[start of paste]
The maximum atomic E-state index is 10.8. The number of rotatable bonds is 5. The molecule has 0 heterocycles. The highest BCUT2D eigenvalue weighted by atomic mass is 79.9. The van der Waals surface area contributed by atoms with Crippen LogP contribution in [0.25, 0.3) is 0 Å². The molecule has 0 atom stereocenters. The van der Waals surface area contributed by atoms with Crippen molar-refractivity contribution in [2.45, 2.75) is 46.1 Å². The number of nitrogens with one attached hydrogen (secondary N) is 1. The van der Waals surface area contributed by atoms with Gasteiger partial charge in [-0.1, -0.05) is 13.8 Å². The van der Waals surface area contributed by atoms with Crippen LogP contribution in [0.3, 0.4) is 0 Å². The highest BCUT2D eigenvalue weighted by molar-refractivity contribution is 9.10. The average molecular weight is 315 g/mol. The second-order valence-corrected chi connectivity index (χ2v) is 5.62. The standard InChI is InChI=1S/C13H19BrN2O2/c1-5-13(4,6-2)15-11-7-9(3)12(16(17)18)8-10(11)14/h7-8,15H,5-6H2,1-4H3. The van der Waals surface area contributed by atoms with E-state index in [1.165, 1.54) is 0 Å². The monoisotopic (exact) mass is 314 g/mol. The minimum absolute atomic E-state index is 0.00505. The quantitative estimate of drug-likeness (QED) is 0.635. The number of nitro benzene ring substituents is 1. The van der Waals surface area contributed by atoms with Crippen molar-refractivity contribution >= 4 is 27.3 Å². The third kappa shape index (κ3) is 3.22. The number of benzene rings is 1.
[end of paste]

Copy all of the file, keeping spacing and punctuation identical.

The maximum atomic E-state index is 10.8. The number of rotatable bonds is 5. The molecule has 0 heterocycles. The highest BCUT2D eigenvalue weighted by atomic mass is 79.9. The van der Waals surface area contributed by atoms with Crippen LogP contribution in [0.25, 0.3) is 0 Å². The molecule has 0 atom stereocenters. The van der Waals surface area contributed by atoms with Crippen molar-refractivity contribution in [2.45, 2.75) is 46.1 Å². The number of nitrogens with one attached hydrogen (secondary N) is 1. The van der Waals surface area contributed by atoms with Gasteiger partial charge in [-0.1, -0.05) is 13.8 Å². The van der Waals surface area contributed by atoms with Crippen LogP contribution in [0.3, 0.4) is 0 Å². The highest BCUT2D eigenvalue weighted by molar-refractivity contribution is 9.10. The average molecular weight is 315 g/mol. The second-order valence-corrected chi connectivity index (χ2v) is 5.62. The standard InChI is InChI=1S/C13H19BrN2O2/c1-5-13(4,6-2)15-11-7-9(3)12(16(17)18)8-10(11)14/h7-8,15H,5-6H2,1-4H3. The van der Waals surface area contributed by atoms with E-state index in [1.165, 1.54) is 0 Å². The monoisotopic (exact) mass is 314 g/mol. The minimum absolute atomic E-state index is 0.00505. The quantitative estimate of drug-likeness (QED) is 0.635. The number of nitro benzene ring substituents is 1. The van der Waals surface area contributed by atoms with Crippen molar-refractivity contribution >= 4 is 27.3 Å². The third kappa shape index (κ3) is 3.22. The number of benzene rings is 1.